“Jo ruke to kohe garaan thay hum
Jo chale to jaan se guzar gaye.”
I remember during the ‘Rawalpindi Conspiracy Case’, he was abroad, my mother had bought a car and enquired whether he would be arrested on his return, and in that case she would not bring the car home and was assured that the question didn’t arise. When they came to arrest him, my mother lost it at the sheer audacity of the authorities. He quietly said to me, “She won’t take this easily.”
My mother was a black and white sort of a person, whereas he could see all the shades of grey. He had a profound understanding of human existence with all its fragilities. He used to say, “These are the people that exist, angels are not going to descend from the sky.”
Muneeza was the naughty one. When she teased me, we would fight and she would get annoyed. When I complained to him, he would say, “She is like your mother. You and I are the peace-loving ones. You shouldn’t let it upset you.”
He was a true harbinger of peace. He was against war. During the 1971 war, he went into hiding because he did not want to glorify the military action. Yet, when he went to Dacca later, the people there were reluctant to associate with him. On his return, I asked him if he met uncle Zain-ul-Abedin, who he was once very close to. He replied with a heavy heart, “I met him in the lobby, he did not come up to my room.”
He was acutely aware of his role as a Pakistani. While he was in exile, he was invited to India for his birthday celebrations. He was showered with praise and complements. And his response was, “The honour you have given me today is an honour for my country.”
Sheikh Abdullah expressed his desire to see my father before his death. They had been very close on a personal level and he had even written the sehra on my parents’ wedding. My father sought permission to go to Kashmir. He was told that it was not advisable. So he politely declined. My mother and daughter however later went to pay their condolences on his demise.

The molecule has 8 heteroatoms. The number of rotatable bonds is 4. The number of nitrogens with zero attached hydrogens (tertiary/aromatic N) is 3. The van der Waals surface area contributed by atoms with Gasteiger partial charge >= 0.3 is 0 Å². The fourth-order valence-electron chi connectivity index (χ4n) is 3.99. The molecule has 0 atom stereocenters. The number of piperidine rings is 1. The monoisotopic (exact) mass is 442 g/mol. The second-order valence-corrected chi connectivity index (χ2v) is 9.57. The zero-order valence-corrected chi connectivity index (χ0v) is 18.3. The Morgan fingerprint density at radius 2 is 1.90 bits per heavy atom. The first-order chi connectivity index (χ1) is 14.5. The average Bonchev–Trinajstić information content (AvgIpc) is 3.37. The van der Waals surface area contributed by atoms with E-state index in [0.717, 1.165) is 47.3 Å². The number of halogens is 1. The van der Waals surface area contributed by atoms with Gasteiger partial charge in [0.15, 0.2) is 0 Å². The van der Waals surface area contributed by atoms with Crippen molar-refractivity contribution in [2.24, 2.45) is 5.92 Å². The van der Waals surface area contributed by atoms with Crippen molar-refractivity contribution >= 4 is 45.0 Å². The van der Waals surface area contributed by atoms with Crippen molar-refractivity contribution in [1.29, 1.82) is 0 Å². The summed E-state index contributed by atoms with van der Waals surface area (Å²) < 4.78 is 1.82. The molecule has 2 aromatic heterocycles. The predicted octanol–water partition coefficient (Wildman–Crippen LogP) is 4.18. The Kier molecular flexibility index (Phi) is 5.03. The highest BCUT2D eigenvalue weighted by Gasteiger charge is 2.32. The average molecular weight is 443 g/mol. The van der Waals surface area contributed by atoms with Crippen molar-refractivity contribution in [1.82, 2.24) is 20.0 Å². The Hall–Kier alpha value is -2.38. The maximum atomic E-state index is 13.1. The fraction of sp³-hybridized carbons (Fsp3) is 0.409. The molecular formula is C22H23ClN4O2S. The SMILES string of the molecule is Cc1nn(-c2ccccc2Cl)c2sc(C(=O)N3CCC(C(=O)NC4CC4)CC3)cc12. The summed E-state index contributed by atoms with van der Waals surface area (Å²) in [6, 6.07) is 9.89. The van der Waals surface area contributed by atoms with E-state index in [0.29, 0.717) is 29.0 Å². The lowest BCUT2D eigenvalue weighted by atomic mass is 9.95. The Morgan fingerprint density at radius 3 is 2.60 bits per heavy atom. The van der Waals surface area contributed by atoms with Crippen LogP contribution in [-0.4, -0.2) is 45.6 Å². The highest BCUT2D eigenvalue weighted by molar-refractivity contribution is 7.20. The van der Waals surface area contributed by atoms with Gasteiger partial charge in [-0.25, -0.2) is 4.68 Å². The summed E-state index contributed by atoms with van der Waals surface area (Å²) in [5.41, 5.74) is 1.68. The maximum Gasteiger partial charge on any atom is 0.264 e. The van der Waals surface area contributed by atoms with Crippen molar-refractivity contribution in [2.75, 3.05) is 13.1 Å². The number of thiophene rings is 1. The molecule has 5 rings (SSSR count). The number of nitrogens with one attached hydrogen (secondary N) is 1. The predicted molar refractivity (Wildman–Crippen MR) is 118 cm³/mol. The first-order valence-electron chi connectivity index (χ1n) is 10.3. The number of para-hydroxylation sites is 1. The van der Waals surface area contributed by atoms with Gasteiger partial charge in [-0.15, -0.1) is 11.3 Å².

He never lost his cool. On a rare occasion in his later years, we were travelling together and there was some confusion with his boarding card. He said to me, “I’m getting old. I got angry.” What did you say?” I asked. He said, “I didn’t say anything but I felt angry!”
If he disagreed with something, he would give a disapproving look, but he did not believe in imposing himself.
That is what makes Faiz saheb who he was! He was someone at peace with himself, who never took things personally. He always maintained a level of objectivity, humility, and dignity. Someone who could relate to and even empathize with a rival as he does in “Raqeeb se”:
“Aa ke waabasta hain uss husn ki yaadein tujh se.”
Saba Ahmad is daughter of the famous poet, Zia Jallandhari. She holds double Masters in English Literature from Kinnaird College and MBA in Marketing. She has taught English Language and Literature. She has been involved with the performing arts all her life. She has an event management company. She has two very talented daughters and lives in Islamabad.
For more stories, read Café Dissensus Everyday, the blog of Café Dissensus Magazine.